Nemr Abou Nassar on comedy in a pandemic: 'Adaptation is the name of the game'
The Lebanese-American comedian says streaming has helped him to grow his fan base
While this year has been rough for many around the world, things are looking up for Nemr Abou Nassar. The Lebanese-American stand-up comedian, who goes by the stage name Nemr and lives in Los Angeles, flew to Beirut last Tuesday to see his parents for the first time since the coronavirus outbreak. He also proposed to his girlfriend, Vanessa (she said yes), and he is getting ready for a sold-out show tomorrow at Dubai Opera as part of the Dubai Comedy Festival.
“I was meant to be coming [to Lebanon] in March and I had my ticket booked, but they shut down the airport because of corona three days before my flight. I was planning to come in August; the [Beirut port] explosion happened, so I ended up not coming and then I thought whatever is going on, I’m coming,” he tells The National.
Everything I do in business is so I can get an hour on stage and make people laugh, that's at the core of what gets me going
Nemr Abou Nassar, stand-up comedian
Nemr, 37, who grew up in the US, moved back to Lebanon with his family at the age of 10. After school, he went to the American University of Beirut, where he studied finance, but his passion for comedy eventually led to a career in stand-up. By 2015, Nemr was already a household name in Lebanon and throughout the Middle East, so that year, he decided it was time for him to move back to the US and work on expanding his stand-up comedy internationally. Since then, he has been touring throughout the States and has recently performed in the UK, Paris, Berlin and Amsterdam.
“This year was going to be [a tour of] the US, the Middle East, Europe and Australia, but then Covid-19 hit, so there was that.”
Nemr has been quick to adapt to the changing times, though, and for him, the answer came through the streaming platform Twitch. “Everything I do in business is so I can get an hour on stage and make people laugh, that’s at the core of what gets me going,” he says. However, when he realised shows were going to be cancelled for a long time, he immediately got on Twitch and started streaming. “Live streaming is the future.”
He says artists should explore platforms that are available to them to expand their reach. “It’s the next best thing to being a stand-up comic.”
Nemr does four different streams a week; he streams playing video games, music and podcasts. “Don’t do stand-up on Twitch. Do a podcast on Twitch. Be funny on Twitch in a way the format deserves,” he says, explaining that what he does, while he’s playing a video game, is allow the comedy to happen through funny moments.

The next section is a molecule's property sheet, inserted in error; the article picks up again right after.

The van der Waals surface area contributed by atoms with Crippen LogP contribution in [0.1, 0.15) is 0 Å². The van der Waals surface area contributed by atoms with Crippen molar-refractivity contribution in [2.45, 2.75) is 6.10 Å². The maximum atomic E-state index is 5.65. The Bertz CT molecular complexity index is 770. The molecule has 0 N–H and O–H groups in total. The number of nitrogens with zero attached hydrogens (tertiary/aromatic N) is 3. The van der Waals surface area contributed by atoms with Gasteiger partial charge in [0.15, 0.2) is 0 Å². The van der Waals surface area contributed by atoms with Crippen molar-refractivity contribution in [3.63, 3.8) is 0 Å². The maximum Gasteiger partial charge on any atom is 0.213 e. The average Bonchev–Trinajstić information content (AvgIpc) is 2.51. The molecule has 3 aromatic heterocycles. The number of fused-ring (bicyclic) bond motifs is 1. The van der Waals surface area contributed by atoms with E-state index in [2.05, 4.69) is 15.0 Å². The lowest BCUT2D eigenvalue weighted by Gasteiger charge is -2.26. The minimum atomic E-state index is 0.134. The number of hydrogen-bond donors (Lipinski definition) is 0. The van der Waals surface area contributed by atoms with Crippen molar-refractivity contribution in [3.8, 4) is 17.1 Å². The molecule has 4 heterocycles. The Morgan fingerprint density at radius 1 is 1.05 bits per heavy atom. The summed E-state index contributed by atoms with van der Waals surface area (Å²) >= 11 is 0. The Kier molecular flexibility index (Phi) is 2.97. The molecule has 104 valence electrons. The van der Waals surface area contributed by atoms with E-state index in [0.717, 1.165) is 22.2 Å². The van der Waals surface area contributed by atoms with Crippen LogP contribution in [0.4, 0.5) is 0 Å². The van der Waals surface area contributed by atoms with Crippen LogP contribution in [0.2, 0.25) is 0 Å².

“Adaptation is the name of the game. You’re just doing something different and when you do something different, it has its own fan base.” However, those who follow Nemr on social media know that the comedian has always been vocal about the issues that matter to him – including the political and economic crises that have hit Lebanon over the past year.
After anti-government protests erupted on the streets of Beirut last year, Nemr was quick to use his platform to bring the Lebanese diaspora and those in the country together, through a collaborative initiative that aims to shed light on alternative independent candidates for the formation of a new government.
For Nemr, some form of action is better than none at all. “It’s better to have tried and failed than to not have tried at all. It’s the most cliche thing, but it’s true,” he says.
However, Nemr’s work on Twitch and other social media platforms has been very helpful. After the Beirut explosion, he supported a fundraiser for the Lebanese Red Cross that raised $67,000, and most recently, he hosted a fundraiser for the American University of Beirut that featured special guests including head coach of the American basketball team Golden State Warriors, Steve Kerr, award-winning actor Tony Shalhoub and award-winning director Nadine Labaki. It raised $450,000.
Nemrsays Lebanon is the place he is most grateful for. “Everything I have been given in my life, all of my blessings, come because Lebanese people carried me on their shoulders,” he says. For him, returning to the country at this time, especially after the explosion, feels “bittersweet”. It’s sad to see the country fallen to the state that it’s in, he says. But his tone quickly changes to being defiantly hopeful. “People don’t make change. Change comes and people manage it.”
For him, change in Lebanon is only a matter of time.
Updated: October 21, 2020 10:20 AM